VW's Scania truck alliance in focus as board meets: sources
BERLIN (Reuters) - Volkswagen (VOWG_p.DE) will focus later this week on its long-standing ambition to become Europe's biggest truck manufacturer which could set the stage for the hiring of ex-Daimler executive Andreas Renschler, sources familiar with the matter said.
Wolfsburg-based VW has spent billions of euros over the past decade on expanding stakes in Sweden's Scania (SCVb.ST) and Germany's MAN (MANG.DE) to reap cost savings and take on Daimler (DAIGn.DE), the world's biggest truck maker.
But the full benefits from its alliance with Scania and MAN that VW Chairman Ferdinand Piech once pegged at about 1 billion euros ($1.37 billion) have yet to materialize.
The group's supervisory board will focus on VW's eight-year effort to create Europe's top manufacturer of heavy-duty commercial vehicles when it meets on Friday to sign off on 2013 earnings, two sources told Reuters on condition they not be named because the matter is confidential.
VW's 20-member supervisory board will discuss ways to promote cooperation among truck makers, the sources said without being more specific. VW declined to comment.
Europe's biggest automotive group is struggling to replicate its successful multi-brand management of passenger-car marquees such as luxury flagship Audi and Czech division Skoda in its truck operations, the success of which is important for its goal of becoming world market leader by 2018.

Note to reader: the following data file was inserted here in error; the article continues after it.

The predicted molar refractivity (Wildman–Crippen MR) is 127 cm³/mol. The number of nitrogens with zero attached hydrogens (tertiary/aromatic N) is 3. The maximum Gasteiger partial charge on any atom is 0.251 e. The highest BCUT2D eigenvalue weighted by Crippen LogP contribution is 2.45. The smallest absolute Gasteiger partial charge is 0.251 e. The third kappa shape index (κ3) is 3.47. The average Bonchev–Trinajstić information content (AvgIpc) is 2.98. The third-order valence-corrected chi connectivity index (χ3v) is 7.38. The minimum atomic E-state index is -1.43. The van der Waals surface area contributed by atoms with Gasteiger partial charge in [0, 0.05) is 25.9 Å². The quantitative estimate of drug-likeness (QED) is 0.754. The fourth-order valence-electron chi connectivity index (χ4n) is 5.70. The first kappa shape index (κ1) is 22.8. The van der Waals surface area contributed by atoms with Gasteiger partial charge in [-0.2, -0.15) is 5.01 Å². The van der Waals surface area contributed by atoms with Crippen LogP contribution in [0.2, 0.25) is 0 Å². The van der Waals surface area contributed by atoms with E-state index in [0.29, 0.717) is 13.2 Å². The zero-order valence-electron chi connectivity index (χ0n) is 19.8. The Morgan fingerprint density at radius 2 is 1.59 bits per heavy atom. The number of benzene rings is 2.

"VW can't be satisfied with the state of the trucks alliance and will want to raise its clout at Scania," Marc-Rene Tonn, analyst with Hamburg-based M.M. Warburg, said.
The German manufacturer is aiming to save about 200 million euros of truck-making costs this year by pooling purchases of materials such as tires, steel and glass. Over time, the goal is to jointly develop components, engines and platforms.
But VW's management in Wolfsburg is growing frustrated with lack of progress under the 68-year-old trucks chief Leif Oestling, sources said, whose contract at VW expires in 2015.
To speed up the cooperation with its own commercial-vehicle division, VW wants to hire Renschler, ex-chief of Daimler Trucks who unexpectedly resigned last month as head of production at the Mercedes-Benz luxury division.
But Daimler boss Dieter Zetsche has said Renschler would not be able to join a rival soon because of a non-compete clause in his contract.
VW, which already owns 62.6 percent of Scania's equity and 89.2 percent of the votes, is also considering whether buying the remaining shares is necessary to increase control over the Swedish company, Wall Street Journal said on February 4, citing financial sources.
VW's truck, buses and van units combined have 35 billion euros of commercial vehicles sales and Daimler has commercial vehicles sales of about 44 billion, ISI Global analysts said.
In its 2013 results due on Friday, VW is forecast to report a 15-percent gain in fourth-quarter operating profit to 3.08 billion euros, according to a Reuters poll, benefiting from record sales at the Audi and Porsche premium divisions and declining costs of installing a new modular production platform.
($1 = 0.7307 euros)
(Reporting by Andreas Cremer. Editing by Jane Merriman)
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